Cabin of the future

Cabin design from the perspective of "digital natives"

Digitization is one of the mega-trends set to have a profound impact in the world of civil aviation. "Data is the raw material of the future," said Chancellor Angela Merkel when she addressed a Digitization Conference in fall 2015. And data will also determine the future of the maintenance business. Modern aircraft types, such as the Airbus A350 or Boeing 787, currently supply up to 400,000 measurement parameters. This is spearheaded especially by the engines and avionics of these aircraft. The aircraft cabin on the other hand is still struggling to keep in step with the rapid pace of development in the consumer market. That's because what has long since been standard in the mobile communications market or automobile industry is still a remote prospect for the aircraft cabin. Lufthansa Technik therefore wants to significantly increase the level of digitization in the passenger realm in the future. 

  • 2016 Cabin Design Space
    Ideas and layouts not currently on the market in this form.
  • 2016 Cabin Design Drawing
    A business class seat that offers increased privacy despite a reduced footprint.
  • 2016 Cabin Design Clay
    A clay model, usually deployed in automobile manufacturing.
  • 2016 Cabin Design Armrest
    A touchscreen that goes around the corner, oriented to the mobile device market.
  • 2016 Cabin Design Eco
    Solutions for economy class passengers who want to lie down for the journey.

The results of a forthcoming research and development project should serve as the basis for fulfilling this objective. In preparation for this project, the question asked was how the "Generation Z" or "digital natives" envisage the cabin of the future. To answer this question, cooperation was established with the "Transportation Interior Design" study program at the University of Reutlingen. The students, who otherwise are involved primarily with the design of car cockpits and therefore have a fresh view of aviation, spent a semester looking at the topic of the "aircraft cabin of the future". The objective was to create a completely new in-flight experience for passengers.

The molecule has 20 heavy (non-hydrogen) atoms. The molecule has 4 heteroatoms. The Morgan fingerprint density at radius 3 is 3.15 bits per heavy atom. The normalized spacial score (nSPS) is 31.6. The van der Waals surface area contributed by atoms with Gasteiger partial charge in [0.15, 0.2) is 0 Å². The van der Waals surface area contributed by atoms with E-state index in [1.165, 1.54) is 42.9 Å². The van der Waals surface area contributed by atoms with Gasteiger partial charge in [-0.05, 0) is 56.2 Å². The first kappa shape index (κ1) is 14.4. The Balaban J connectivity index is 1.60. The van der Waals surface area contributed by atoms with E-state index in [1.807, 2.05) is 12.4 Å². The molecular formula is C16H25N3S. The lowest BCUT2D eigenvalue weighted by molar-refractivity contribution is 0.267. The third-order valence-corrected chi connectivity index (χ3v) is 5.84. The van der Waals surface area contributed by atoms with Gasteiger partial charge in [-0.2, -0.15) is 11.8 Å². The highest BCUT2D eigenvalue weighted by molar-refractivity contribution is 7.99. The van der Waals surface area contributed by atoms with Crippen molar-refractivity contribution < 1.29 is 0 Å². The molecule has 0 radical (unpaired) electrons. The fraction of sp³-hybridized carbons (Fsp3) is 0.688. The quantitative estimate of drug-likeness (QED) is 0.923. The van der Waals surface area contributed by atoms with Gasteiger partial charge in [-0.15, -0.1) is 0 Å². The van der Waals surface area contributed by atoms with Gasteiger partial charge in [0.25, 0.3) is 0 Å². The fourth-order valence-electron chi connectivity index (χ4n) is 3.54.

Under the direction of the Original Equipment Innovation and Corporate Innovation Management divisions, visions of cabins were conceived stretching up to 2030. Backed by new technologies and innovations, such as virtual and augmented reality, intelligent materials and a modern design language, passengers should no longer simply perceive their flight as a means to an end, rather they should be involved in events in a completely new way. The students were guided here not only by technological trends, but also by social developments. Product ideas were thus conceived that can be divided into five groups: personalization and privacy, comfortable sleeping in Economy Class, improved sense of space, gaming on board and solutions for an aging society.

Each of these topics was selected on the basis of customer requirements. The students were guided in their considerations primarily by young people and the young at heart, who always want to be up to date with the latest technology. The products are aimed at passengers who want to enjoy their flight to the fullest and experience something new and out of the ordinary. The technical design is implemented primarily from an emotional perspective. The prospective interior designers therefore consistently followed the holistic approach of combining the latest technology with the most modern design. On-board toilets and control panels, multifunctional seating and cabin layouts were developed, for example with functional baggage compartments, or multimedia wall coverings in modern color and material mixes.

The results should serve primarily as inspiration for Lufthansa Technik's new research and development project. The objective of the new products is to improve the sense of comfort as well as to positively change the passengers' perception of space and self-awareness during the flight in order to bring about a paradigm shift in terms of comfort on board and to make air travel as pleasant as possible in the future. Moreover, attention is also being focused specifically on how to involve industrial designers in early phases of development in the future so as to design products that customers can relate to optimally. An initial, quickly produced clay prototype (industrial plasticine), as typical in the area of car manufacturing, or an illustrative outline could make it much easier to obtain customer feedback in the aviation sector also.